The second key priority is the need to strengthen the understanding of, and trust in, pharmaceutical medicine and its impact as a multidisciplinary specialty. The theme of trust is reflected in FPM’s current strategy. Strengthening trust requires supporting pharmaceutical physicians to work to high standards through education, training, examinations and specialist recognition. It also includes building on the work we have started with undergraduate medical training, with other Medical Colleges and Institutions, Health Charities, working with patients and patient organisations, collaborating internationally and working across the life sciences ecosystem, including with government. We need to build on the significant increase in interest in the specialty that arose from Covid where FPM and its members played important roles in contributing to important solutions such as the vaccine developments, alongside engaging clinicians, patients, the public and policy-makers.

Critically we need to engage FPM’s membership to ensure we understand member’s needs and what FPM can do further to support them in practicing pharmaceutical medicine in today’s environment. This means understanding the full range of work within pharmaceutical medicine, both new and established, and reflecting this in the education, training, standards, policy work and support for members of FPM. It’s also important that FPM can offer volunteering opportunities that are engaging and fulfilling and bring together our members’ expertise.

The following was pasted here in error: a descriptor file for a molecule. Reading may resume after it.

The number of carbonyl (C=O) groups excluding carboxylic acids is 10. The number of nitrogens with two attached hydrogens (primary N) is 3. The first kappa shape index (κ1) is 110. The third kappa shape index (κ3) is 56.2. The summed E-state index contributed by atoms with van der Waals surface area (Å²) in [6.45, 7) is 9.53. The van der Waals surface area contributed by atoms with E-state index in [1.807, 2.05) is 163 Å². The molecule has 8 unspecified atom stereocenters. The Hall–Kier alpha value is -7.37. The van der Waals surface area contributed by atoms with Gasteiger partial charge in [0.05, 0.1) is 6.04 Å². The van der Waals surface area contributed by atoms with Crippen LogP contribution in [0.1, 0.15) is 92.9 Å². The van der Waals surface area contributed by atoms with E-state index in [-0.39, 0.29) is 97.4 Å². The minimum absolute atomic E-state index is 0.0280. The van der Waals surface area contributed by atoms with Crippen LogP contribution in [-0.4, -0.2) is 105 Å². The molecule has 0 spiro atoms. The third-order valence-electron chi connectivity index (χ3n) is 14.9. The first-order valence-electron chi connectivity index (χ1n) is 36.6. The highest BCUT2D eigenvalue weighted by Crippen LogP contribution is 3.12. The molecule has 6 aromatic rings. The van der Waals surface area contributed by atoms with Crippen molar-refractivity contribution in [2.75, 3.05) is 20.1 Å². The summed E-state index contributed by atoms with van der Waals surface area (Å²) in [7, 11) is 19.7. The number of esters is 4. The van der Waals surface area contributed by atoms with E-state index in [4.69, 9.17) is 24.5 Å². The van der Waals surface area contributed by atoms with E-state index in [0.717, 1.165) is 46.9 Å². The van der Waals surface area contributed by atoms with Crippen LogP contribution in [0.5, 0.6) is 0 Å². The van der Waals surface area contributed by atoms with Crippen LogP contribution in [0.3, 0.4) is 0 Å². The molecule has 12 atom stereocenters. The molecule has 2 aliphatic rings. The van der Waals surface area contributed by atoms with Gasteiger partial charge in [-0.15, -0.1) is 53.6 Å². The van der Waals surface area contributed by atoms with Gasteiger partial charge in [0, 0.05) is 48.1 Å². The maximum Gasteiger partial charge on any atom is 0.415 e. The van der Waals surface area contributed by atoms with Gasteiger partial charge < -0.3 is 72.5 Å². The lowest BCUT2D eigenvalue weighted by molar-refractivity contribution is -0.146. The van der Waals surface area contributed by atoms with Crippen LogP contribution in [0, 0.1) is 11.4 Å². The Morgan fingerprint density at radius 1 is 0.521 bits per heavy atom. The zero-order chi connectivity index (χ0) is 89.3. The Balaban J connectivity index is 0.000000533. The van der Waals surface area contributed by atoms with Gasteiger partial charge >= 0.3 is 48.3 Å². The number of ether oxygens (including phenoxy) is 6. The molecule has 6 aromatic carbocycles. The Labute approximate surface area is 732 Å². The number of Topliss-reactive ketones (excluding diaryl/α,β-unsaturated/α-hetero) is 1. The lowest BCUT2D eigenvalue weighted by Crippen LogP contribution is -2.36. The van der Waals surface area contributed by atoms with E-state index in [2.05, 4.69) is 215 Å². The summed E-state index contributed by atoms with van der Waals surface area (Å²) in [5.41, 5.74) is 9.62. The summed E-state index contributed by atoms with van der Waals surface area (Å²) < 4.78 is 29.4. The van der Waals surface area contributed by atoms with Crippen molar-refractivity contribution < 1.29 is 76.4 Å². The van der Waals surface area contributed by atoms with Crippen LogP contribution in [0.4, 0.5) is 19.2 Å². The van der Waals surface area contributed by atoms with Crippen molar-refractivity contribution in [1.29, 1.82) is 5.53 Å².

If elected, as the first president who has completed pharmaceutical medicine specialist training, I grasp the significance of a well-trained workforce in this field and empathise with the challenges of training and revalidation. Currently serving as vice-president and Trustee of FPM since November 2021, with a history as chair of the FPM Policy and Communications Group during the pandemic, and as an examiner, I bring over 15 years of experience within FPM. This tenure provides me with profound insights into FPM’s workings, governance as a charity, challenges faced by our small specialty, and the opportunities within our reach.

My diverse experience in pharmaceutical medicine spans medical affairs, clinical development, pharmacovigilance, regulatory affairs, quality management, policy, and my current role in AI and real-world data. Having worked internationally in various settings, including pharmaceutical companies, trade associations, SMEs, and as an independent consultant, I understand both specific and common challenges in pharmaceutical medicine.

As the former Executive Director of Research, Medicine, and Innovation at the ABPI, I recognise the importance of engaging with policymakers and stakeholders across our specialty’s ecosystem. My past efforts, such as uniting diverse groups on critical topics like clinical research, women’s health, antimicrobial resistance, patient involvement, Brexit, COVID, multimorbidity, and rare diseases, showcase my commitment.

As the next President, if elected, I am eager to apply my expertise to advance pharmaceutical medicine, serve FPM membership, and contribute to the organization’s mission, ultimately benefiting patients.

Dr Sheuli Porkess

Supporting candidate video

Election schedule

Wednesday 28 February 2024 – Voting opens

17:00 (UK time), Tuesday 19 March 2024 – Voting closes

The results will be announced shortly after the closing date.